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What do inner-city teens want and need in a public library? Boston.com's Lawrence Harmon talks about how teens are using the new Mattapan Branch Library and how he thinks they will remember it when they look back at their childhood.
Not a single teen at the Mattapan library so much as touched a book on the shelves during a recent hour-long visit. Granted it’s the digital age, and several kids were using the computers constructively for homework projects. But there is still something off here: a city builds a $16 million library, designs it in such a brilliant way that kids come streaming through the door, yet can’t staff it adequately to introduce the young people to the full range of library materials.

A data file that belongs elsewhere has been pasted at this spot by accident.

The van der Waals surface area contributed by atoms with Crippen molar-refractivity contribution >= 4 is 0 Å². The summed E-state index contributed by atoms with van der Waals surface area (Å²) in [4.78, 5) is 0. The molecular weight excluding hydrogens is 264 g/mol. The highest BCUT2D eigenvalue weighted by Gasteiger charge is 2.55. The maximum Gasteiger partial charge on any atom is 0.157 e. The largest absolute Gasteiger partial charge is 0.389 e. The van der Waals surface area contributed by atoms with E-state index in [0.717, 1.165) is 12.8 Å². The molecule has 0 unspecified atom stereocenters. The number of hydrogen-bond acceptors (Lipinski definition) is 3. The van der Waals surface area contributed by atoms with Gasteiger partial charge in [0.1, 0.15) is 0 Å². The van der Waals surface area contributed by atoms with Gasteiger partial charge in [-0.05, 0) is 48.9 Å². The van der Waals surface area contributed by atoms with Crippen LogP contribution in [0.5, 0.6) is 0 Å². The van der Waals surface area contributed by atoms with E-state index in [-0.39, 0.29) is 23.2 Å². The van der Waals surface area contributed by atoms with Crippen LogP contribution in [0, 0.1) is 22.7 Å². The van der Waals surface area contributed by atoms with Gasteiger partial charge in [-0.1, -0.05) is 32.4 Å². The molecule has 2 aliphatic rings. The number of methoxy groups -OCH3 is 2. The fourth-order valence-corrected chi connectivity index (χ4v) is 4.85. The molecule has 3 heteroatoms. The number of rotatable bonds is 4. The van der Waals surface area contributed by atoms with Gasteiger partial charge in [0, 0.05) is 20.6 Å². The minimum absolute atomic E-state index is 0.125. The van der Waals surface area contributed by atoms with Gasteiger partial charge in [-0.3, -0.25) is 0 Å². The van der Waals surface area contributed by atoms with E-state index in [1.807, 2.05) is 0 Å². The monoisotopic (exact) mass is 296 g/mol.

Less is known in the world of library science about how best to serve teenagers than adults or young children. The teens in Mattapan appeared happy just to spend unstructured time with friends in the comfortable, well-lit space. But how does that experience differ from a clubhouse or community center? Teen librarians make the difference, provided they have adequate time to do their jobs.
The library, a $16.7 million modern building with an airy mixture of wood, glass, and attention-grabbing color, opened last year, despite a budget crisis that has imperiled many city projects, programs, and services.